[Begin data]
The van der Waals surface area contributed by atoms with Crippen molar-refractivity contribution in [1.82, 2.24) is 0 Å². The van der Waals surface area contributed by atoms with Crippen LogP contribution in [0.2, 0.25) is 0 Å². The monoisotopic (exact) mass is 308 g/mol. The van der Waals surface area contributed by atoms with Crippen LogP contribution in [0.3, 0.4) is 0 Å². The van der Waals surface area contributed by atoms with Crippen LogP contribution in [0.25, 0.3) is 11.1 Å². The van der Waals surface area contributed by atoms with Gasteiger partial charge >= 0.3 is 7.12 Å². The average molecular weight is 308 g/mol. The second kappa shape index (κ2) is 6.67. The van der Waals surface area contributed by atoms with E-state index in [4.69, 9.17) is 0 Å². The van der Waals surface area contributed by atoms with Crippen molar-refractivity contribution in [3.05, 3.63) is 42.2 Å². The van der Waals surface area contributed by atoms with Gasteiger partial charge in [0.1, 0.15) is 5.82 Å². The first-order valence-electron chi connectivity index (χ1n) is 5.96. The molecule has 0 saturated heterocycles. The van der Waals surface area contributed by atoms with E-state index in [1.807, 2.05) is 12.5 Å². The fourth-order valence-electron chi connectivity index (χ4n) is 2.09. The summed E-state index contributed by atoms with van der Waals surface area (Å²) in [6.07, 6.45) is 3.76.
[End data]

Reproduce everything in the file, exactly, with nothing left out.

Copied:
The van der Waals surface area contributed by atoms with Crippen molar-refractivity contribution in [1.82, 2.24) is 0 Å². The van der Waals surface area contributed by atoms with Crippen LogP contribution in [0.2, 0.25) is 0 Å². The monoisotopic (exact) mass is 308 g/mol. The van der Waals surface area contributed by atoms with Crippen LogP contribution in [0.3, 0.4) is 0 Å². The van der Waals surface area contributed by atoms with Crippen LogP contribution in [0.25, 0.3) is 11.1 Å². The van der Waals surface area contributed by atoms with Gasteiger partial charge >= 0.3 is 7.12 Å². The average molecular weight is 308 g/mol. The second kappa shape index (κ2) is 6.67. The van der Waals surface area contributed by atoms with E-state index in [4.69, 9.17) is 0 Å². The van der Waals surface area contributed by atoms with Crippen molar-refractivity contribution in [3.05, 3.63) is 42.2 Å². The van der Waals surface area contributed by atoms with Gasteiger partial charge in [0.1, 0.15) is 5.82 Å². The first-order valence-electron chi connectivity index (χ1n) is 5.96. The molecule has 0 saturated heterocycles. The van der Waals surface area contributed by atoms with E-state index in [1.807, 2.05) is 12.5 Å². The fourth-order valence-electron chi connectivity index (χ4n) is 2.09. The summed E-state index contributed by atoms with van der Waals surface area (Å²) in [6.07, 6.45) is 3.76.